binmail man page on Ultrix

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binmail(1)							    binmail(1)

       binmail - send or receive mail among users

       /bin/mail [+] [-i] [person...]
       /bin/mail [+] [-i] -f file

       This  is	 the old version 7 UNIX system mail program.  The default com‐
       mand is described in and its binary is in the directory The program  is
       still  used  to	actually deliver a mail message into the users system-
       wide mailbox ( ), however, the  reading	of  these  messages  has  been
       replaced with the program Do not remove from your system.

       The  command with no argument prints a user's mail, message-by-message,
       in last-in, first-out order; the optional argument + displays the  mail
       messages	 in  first-in,	first-out order.  For each message, it reads a
       line from the standard input to direct the disposition of the message.

       Issue the following commands from the program prompt:

       <CR>		   Go on to next message

       d		   Delete message and go on to the next.

       p		   Print message again.

       -		   Go back to previous message.

       s [file...]	   Save	 the  message  in  the	named  files   (`mbox'

       w [file...]	   Save	 the  message,	without a header, in the named
			   files (`mbox' default).

       m [person...]	   Mail the message to the named persons (yourself  is

       EOT (control-D)	   Put unexamined mail back in the mailbox and stop.

       q		   Same as EOT.

       !command		   Escape to the Shell to do command.

       *		   Print a command summary.

       An  interrupt  normally	terminates  the	 command;  the	mail  file  is

       When persons are named, takes the standard input up to  an  end-of-file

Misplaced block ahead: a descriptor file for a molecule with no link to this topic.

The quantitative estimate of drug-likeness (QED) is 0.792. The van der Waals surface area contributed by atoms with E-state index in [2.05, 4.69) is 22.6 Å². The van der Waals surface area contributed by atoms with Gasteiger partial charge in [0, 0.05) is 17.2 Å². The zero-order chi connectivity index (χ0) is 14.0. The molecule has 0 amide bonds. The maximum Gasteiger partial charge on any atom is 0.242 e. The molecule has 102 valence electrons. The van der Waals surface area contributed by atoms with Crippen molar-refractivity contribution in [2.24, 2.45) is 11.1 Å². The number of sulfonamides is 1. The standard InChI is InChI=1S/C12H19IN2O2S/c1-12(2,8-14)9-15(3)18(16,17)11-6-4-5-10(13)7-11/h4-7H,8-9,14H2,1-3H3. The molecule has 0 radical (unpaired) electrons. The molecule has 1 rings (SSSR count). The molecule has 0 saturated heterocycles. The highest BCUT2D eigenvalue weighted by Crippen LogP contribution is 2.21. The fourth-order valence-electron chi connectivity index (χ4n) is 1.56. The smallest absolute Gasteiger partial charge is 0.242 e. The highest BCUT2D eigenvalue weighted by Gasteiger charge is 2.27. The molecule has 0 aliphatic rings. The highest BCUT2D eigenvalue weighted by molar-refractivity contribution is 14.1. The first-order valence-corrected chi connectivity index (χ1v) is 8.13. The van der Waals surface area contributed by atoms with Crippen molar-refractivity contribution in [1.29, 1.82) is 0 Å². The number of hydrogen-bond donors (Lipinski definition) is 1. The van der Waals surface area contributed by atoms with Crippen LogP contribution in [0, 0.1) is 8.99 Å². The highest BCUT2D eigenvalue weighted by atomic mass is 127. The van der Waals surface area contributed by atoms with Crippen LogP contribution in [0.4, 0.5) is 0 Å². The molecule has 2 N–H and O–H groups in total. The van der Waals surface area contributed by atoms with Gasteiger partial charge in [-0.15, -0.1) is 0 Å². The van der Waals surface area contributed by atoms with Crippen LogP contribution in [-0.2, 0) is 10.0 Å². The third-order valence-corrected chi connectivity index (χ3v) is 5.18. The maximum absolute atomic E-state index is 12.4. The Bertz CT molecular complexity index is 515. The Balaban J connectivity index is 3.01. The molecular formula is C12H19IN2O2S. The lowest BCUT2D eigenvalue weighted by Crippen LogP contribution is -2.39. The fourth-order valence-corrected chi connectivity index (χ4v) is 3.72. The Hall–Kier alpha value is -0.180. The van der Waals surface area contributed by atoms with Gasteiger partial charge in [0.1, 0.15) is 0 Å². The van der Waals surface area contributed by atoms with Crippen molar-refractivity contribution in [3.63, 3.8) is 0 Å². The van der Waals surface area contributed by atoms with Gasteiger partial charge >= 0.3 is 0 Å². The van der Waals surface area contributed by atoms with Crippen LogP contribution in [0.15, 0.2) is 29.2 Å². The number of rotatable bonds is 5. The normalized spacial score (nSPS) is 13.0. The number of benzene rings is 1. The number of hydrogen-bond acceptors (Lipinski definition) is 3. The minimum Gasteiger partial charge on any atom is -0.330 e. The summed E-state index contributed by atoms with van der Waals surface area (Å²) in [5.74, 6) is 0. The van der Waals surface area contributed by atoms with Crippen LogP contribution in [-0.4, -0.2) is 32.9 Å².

(or a line with just `.')  and adds it to each person's mail file.  The
       message is preceded by the sender's name and a  postmark.   Lines  that
       look like postmarks are prepended with `>'.  A person is usually a user
       name recognized by To denote a recipient on  a  remote  system,	prefix
       person  by  the system name and exclamation mark.  For further informa‐
       tion, see

       The program sends a message to the screen that there is mail  when  the
       user logs in.

       When  is used to deliver mail, (usually calls to do this), a mailbox is
       created for the user in the directory if it doesn't already exist.  The
       mailbox	is created with the mode 700 so that only its owner can access
       it.  In addition, the directory has the mode 777 with  the  sticky  bit
       set.   The  mode is 777 so that other mail programs, notably can create
       the appropriate lock files to prevent another process from  writing  to
       the mailbox at the same time.  The sticky bit set on the directory pre‐
       vents one user from unlinking another user's mailbox.

       -f		   Displays mail messages contained in	the  specified
			   file (next argument) in place of your mailbox file.

       -i		   Notifies mail to continue after interrupts.

       Race conditions sometimes result in a failure to remove a lock file.

       /etc/passwd	      to identify sender and locate persons
       /usr/spool/mail/*      incoming mail for user *
       mbox		      saved mail
       /tmp/ma*		      temp file
       /usr/spool/mail/*.lock lock for mail directory
       dead.letter	      unmailable text

See Also
       mail(1), uucp(1c), uux(1c), write(1), sendmail(8)


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